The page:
Reward motivation is thus a very important element in the advancing Christian life (see the link: Christian Rewards), but, as you suggest, while it does contain the "strive for excellence" element of what we sometimes mean by competition, it is not at all competitive in the sense of succeeding at the expense of other believers (just the opposite). Both sides of this equation are important. Just as it would be a horrendous mistake to assume, for example, that it is the relative "success of my church/ministry/etc." which is the measure by which God will judge my work (i.e., pulling in more bodies than other churches/ministries), so it is likewise incorrect to assume that since there is no believer to believer competition for something tangible here on earth that we are therefore supposed to relax and not be motivated to strive for excellence. Each of these misapplications of scripture has its own pitfalls. We should ever be lending our fellow believers a hand up, but not allow anyone "to pull us down" into a lukewarm approach to our service to the Lord (1Cor.15:33). We should set a zealous example, and we should be stirred by the godly zeal and good example of others (Heb.12:1).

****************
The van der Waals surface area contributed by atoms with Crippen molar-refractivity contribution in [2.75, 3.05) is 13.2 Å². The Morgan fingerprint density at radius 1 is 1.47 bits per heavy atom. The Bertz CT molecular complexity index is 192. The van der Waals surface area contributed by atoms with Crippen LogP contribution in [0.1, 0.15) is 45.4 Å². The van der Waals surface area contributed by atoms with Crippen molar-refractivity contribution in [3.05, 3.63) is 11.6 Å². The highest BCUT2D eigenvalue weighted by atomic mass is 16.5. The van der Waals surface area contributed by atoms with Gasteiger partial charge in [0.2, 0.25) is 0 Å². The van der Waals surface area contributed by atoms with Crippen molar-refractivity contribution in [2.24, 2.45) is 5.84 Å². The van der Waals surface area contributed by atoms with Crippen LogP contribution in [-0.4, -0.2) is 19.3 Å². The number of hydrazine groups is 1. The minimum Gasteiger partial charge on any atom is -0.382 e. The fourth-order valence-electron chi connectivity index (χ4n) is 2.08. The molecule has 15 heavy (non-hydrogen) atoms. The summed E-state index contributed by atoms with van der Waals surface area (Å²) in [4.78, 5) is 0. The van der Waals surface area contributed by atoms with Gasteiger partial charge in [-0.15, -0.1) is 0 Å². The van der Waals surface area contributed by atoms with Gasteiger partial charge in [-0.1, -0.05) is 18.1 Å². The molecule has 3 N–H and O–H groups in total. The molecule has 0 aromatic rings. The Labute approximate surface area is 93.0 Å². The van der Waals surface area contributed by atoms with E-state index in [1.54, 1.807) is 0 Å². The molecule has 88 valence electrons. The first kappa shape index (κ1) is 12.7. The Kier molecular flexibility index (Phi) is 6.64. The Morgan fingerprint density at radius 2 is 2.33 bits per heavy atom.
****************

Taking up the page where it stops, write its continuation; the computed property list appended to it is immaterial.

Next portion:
The second important element in our modern competition "mythology" is that of the best winning out which, in business terms, is sometimes described as social Darwinism. This notion of the active striving and triumphing of the superior person is most closely mirrored in scripture by the Greek word eritheia and its cognates, a word group expressing the idea of "striving", "rivalry", "ambition" and "contentiousness". This is forbidden Christians both directly (2Cor.12:20; Gal.5:20; Jas.3:14-16) and indirectly (Rom.2:8; Phil.1:17):